The best way to look at PE ratio for any particular company is by comparing it with average industry PE. In the case of a company that has 10 years of records, you can compare its own PE with its 10-year average for value investing.
In most cases, EPS increases with time. It increases very fast, especially in a growth company, in this case, for multi-bagger returns it is always recommended to buy at PE less than the profit growth of a company also known as PEG ratio.
The trend may be some times misleading, as there may be a sudden rise or drop in the recent period. Or there may be a sudden jump in the EPS.
However, the P/E ratio is one of the most dependable and Easy ratios to bet upon in value investing.
Dividend Per Share is the amount that the Company pays to Shareholders for an equity share. The dividends are paid to give a part of the profits to the shareholders. To calculate Dividend Per Share you just need total Dividends amount paid by the company and the total number of Equity shares.
Dividend Per Share = Dividend amount Paid by company/Total number of Equity shares
An alternative would be to multiply EPS by dividend payout ratio.
Dividends are extremely desirable when there is an attempt to build Cash inflows. The dividends may be annual (paid once a year) or Interim (paid quarterly/half-yearly).
An extremely high DPS as compared to competitors shall raise suspicion. As there are no legal requirements to pay dividends to equity shareholders. It suggests that the Company has limited investment opportunities. A company paying high dividends will have a better ROE compared if it will not.
4. Price to Book Value ratio (PB ratio)
The Book Value is the value of a Share and the Reserves that come with it. To calculate this, requirements are Book Value and Current Market Price of the share.
PB Ratio = Current Market Shre Price/ Book Value of Share
PB Ratio = Market Cap. of compnay/ (Equity Shares + Reserves)
It informs us of the relation between price and book value. If the PB ratio is equal to 1 then the price and book value are equal. Further, what if the ratio is below 1? The share price is currently below its book value.
PB Ratio is very important when you analyze bank stocks. IT industry has usually a very high PB ratio as compared to other industries.
5. Debt to Equity Ratio
There can be a never-ending debate on this topic. Debt is the loan on the shoulders of the company and Equity is the capital raised by Shares. There is a legal requirement to pay debts and their Interests on their due dates. This gives rise to a financial burden on the Balance Sheet of the Company. However, Equity is not required to be paid until wind up (closing of the company).
This preferential requirement of Law to pay debts before the Equity share capital makes Equity riskier. Therefore, the cost of debt is lower than the cost of equity. That means the Equity shareholders want more returns as compared to the debt holders.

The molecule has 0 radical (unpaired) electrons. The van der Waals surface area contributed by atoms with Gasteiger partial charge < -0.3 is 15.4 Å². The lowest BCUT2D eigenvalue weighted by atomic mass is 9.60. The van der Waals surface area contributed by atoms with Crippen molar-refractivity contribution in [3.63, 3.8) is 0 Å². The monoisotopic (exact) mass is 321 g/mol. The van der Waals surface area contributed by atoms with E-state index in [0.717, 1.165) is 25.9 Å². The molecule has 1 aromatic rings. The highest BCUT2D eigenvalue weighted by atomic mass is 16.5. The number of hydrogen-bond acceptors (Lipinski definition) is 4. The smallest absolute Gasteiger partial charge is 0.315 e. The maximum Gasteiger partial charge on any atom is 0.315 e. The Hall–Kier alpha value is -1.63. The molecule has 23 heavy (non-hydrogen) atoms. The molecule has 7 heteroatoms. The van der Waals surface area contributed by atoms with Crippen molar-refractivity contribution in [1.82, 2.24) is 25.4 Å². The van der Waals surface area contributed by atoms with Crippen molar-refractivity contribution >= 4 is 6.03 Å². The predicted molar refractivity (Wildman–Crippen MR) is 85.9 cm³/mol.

For the formula, you require Total Debt of the company and Total Equity Share Capital of the company. And the mathematical expression would be
Debt to Equity Ratio = Total Debt/Total Equity
For a healthy balance sheet, it should be less than 0.5. However, while investing, you should never invest in a company if it is great than 2. Anything near 0.5 to nill should be preferred.
These were some of the basic ratios that must be looked at by investors.
Now, let’s take the level to the Intermediate ones.
6. Dividend Payout Ratio
The Dividend Payout Ratio is one of the key ratios used in the decision making of the Company. The company pays a lot of attention to this ratio.
Dividend Payout Ratio = Dividend Per Share/Earnings Per Share
Dividend Payout Ratio = Dividend Amounts/Net Earnings
The balance of this ratio is important for both the company and the shareholders. A higher Dividend Payout ratio means that the company would have fewer funds to finance its further growth activities. Whereas, the lower ratio would lead to discomfort for the shareholders who own stock as a source of income. Hence, the balance of the Dividend Payout Ratio is extremely important for both i.e. companies and shareholders.
7. Current Ratio/liquidity ratio
The current ratio is another important ratio for analyzing a company. To calculate the current ratio you will need total current assets and total current liabilities of the company.
Current Ratio = Current Assets/Current liabilities
Current Assets are the assets that would be converted to cash within 1 year and Current liabilities are the liabilities that would be required to be paid within 1 year.
The current Ratio which is equivalent to 1 is considered healthy. It tells about whether the company’s current assets would be able to pay off its liabilities or it would need to liquidate its fixed assets. Liquidating the fixed assets would be the last option for the company and this move hampers its reputation and share price drop drastically.
8. Interest Coverage Ratio and Debt Coverage Ratio
Interest coverage ratio may be simply defined as how easily and conveniently the company may pay its interest. Sometimes it is almost impossible to run a company without taking debts from the banks and the NBFCs’.
But the convenience of debt brings the cost of interest with it. Further, there is always a threat to get trapped in a debt trap.
Interest Coverage Ratio = Earnings Before Interest and Tax (EBIT)/ Interest